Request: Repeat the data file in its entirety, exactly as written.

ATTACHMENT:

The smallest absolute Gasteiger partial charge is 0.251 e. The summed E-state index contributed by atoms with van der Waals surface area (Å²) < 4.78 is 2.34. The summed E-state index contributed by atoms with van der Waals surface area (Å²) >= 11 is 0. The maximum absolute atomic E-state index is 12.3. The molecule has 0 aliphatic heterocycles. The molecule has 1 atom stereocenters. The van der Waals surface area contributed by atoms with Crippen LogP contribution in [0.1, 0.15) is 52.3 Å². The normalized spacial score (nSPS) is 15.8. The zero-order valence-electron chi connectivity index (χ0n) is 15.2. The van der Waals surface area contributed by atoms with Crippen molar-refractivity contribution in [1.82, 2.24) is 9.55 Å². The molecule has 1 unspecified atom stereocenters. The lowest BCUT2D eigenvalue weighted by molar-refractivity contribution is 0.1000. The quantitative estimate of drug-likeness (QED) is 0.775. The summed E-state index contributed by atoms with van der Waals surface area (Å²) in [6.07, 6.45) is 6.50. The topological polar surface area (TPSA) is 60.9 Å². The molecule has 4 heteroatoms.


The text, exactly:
The smallest absolute Gasteiger partial charge is 0.251 e. The summed E-state index contributed by atoms with van der Waals surface area (Å²) < 4.78 is 2.34. The summed E-state index contributed by atoms with van der Waals surface area (Å²) >= 11 is 0. The maximum absolute atomic E-state index is 12.3. The molecule has 0 aliphatic heterocycles. The molecule has 1 atom stereocenters. The van der Waals surface area contributed by atoms with Crippen LogP contribution in [0.1, 0.15) is 52.3 Å². The normalized spacial score (nSPS) is 15.8. The zero-order valence-electron chi connectivity index (χ0n) is 15.2. The van der Waals surface area contributed by atoms with Crippen molar-refractivity contribution in [1.82, 2.24) is 9.55 Å². The molecule has 1 unspecified atom stereocenters. The lowest BCUT2D eigenvalue weighted by molar-refractivity contribution is 0.1000. The quantitative estimate of drug-likeness (QED) is 0.775. The summed E-state index contributed by atoms with van der Waals surface area (Å²) in [6.07, 6.45) is 6.50. The topological polar surface area (TPSA) is 60.9 Å². The molecule has 4 heteroatoms.